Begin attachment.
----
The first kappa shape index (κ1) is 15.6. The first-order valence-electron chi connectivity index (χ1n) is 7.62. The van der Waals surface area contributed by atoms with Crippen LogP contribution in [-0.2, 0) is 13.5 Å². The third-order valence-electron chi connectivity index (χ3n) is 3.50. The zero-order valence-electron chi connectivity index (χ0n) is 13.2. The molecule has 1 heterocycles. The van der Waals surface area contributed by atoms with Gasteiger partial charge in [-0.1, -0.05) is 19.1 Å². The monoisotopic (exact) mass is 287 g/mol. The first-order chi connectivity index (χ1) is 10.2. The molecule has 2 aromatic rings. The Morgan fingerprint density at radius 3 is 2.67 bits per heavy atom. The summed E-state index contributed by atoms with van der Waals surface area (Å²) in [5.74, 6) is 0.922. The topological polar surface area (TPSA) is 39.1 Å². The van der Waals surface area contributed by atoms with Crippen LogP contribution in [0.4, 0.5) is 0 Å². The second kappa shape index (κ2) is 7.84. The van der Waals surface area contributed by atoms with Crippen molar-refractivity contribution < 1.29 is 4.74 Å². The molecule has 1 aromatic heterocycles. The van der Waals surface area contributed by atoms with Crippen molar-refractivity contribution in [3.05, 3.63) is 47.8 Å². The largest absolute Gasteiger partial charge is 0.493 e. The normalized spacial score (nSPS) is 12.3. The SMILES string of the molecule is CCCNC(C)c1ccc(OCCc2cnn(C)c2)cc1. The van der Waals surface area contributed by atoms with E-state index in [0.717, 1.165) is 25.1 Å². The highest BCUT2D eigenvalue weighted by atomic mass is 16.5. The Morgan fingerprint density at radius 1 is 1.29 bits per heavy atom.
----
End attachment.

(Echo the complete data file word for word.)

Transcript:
The first kappa shape index (κ1) is 15.6. The first-order valence-electron chi connectivity index (χ1n) is 7.62. The van der Waals surface area contributed by atoms with Crippen LogP contribution in [-0.2, 0) is 13.5 Å². The third-order valence-electron chi connectivity index (χ3n) is 3.50. The zero-order valence-electron chi connectivity index (χ0n) is 13.2. The molecule has 1 heterocycles. The van der Waals surface area contributed by atoms with Gasteiger partial charge in [-0.1, -0.05) is 19.1 Å². The monoisotopic (exact) mass is 287 g/mol. The first-order chi connectivity index (χ1) is 10.2. The molecule has 2 aromatic rings. The Morgan fingerprint density at radius 3 is 2.67 bits per heavy atom. The summed E-state index contributed by atoms with van der Waals surface area (Å²) in [5.74, 6) is 0.922. The topological polar surface area (TPSA) is 39.1 Å². The van der Waals surface area contributed by atoms with Crippen LogP contribution in [0.4, 0.5) is 0 Å². The second kappa shape index (κ2) is 7.84. The van der Waals surface area contributed by atoms with Crippen molar-refractivity contribution < 1.29 is 4.74 Å². The molecule has 1 aromatic heterocycles. The van der Waals surface area contributed by atoms with Crippen molar-refractivity contribution in [3.05, 3.63) is 47.8 Å². The largest absolute Gasteiger partial charge is 0.493 e. The normalized spacial score (nSPS) is 12.3. The SMILES string of the molecule is CCCNC(C)c1ccc(OCCc2cnn(C)c2)cc1. The van der Waals surface area contributed by atoms with E-state index in [0.717, 1.165) is 25.1 Å². The highest BCUT2D eigenvalue weighted by atomic mass is 16.5. The Morgan fingerprint density at radius 1 is 1.29 bits per heavy atom.